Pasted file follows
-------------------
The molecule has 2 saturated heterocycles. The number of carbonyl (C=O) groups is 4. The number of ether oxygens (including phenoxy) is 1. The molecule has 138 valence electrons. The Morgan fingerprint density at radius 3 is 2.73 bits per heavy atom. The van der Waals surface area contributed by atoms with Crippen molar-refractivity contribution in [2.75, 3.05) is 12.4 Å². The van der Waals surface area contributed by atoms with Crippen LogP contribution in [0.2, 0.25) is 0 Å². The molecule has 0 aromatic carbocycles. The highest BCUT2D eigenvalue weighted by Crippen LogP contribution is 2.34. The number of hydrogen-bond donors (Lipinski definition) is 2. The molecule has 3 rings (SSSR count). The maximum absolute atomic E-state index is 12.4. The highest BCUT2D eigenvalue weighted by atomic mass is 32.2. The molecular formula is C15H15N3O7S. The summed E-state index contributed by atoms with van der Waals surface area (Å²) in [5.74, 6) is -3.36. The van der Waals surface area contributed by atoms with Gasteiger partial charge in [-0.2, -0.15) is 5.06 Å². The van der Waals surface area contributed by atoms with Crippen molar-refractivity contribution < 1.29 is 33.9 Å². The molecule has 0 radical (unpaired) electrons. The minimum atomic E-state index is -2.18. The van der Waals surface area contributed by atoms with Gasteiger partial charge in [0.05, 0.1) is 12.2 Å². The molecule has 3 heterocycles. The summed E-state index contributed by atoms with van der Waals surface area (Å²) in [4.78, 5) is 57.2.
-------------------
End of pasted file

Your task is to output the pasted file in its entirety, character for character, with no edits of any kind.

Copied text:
The molecule has 2 saturated heterocycles. The number of carbonyl (C=O) groups is 4. The number of ether oxygens (including phenoxy) is 1. The molecule has 138 valence electrons. The Morgan fingerprint density at radius 3 is 2.73 bits per heavy atom. The van der Waals surface area contributed by atoms with Crippen molar-refractivity contribution in [2.75, 3.05) is 12.4 Å². The van der Waals surface area contributed by atoms with Crippen LogP contribution in [0.2, 0.25) is 0 Å². The molecule has 0 aromatic carbocycles. The highest BCUT2D eigenvalue weighted by Crippen LogP contribution is 2.34. The number of hydrogen-bond donors (Lipinski definition) is 2. The molecule has 3 rings (SSSR count). The maximum absolute atomic E-state index is 12.4. The highest BCUT2D eigenvalue weighted by atomic mass is 32.2. The molecular formula is C15H15N3O7S. The summed E-state index contributed by atoms with van der Waals surface area (Å²) in [5.74, 6) is -3.36. The van der Waals surface area contributed by atoms with Gasteiger partial charge in [-0.2, -0.15) is 5.06 Å². The van der Waals surface area contributed by atoms with Crippen molar-refractivity contribution < 1.29 is 33.9 Å². The molecule has 0 radical (unpaired) electrons. The minimum atomic E-state index is -2.18. The van der Waals surface area contributed by atoms with Gasteiger partial charge in [0.05, 0.1) is 12.2 Å². The molecule has 3 heterocycles. The summed E-state index contributed by atoms with van der Waals surface area (Å²) in [4.78, 5) is 57.2.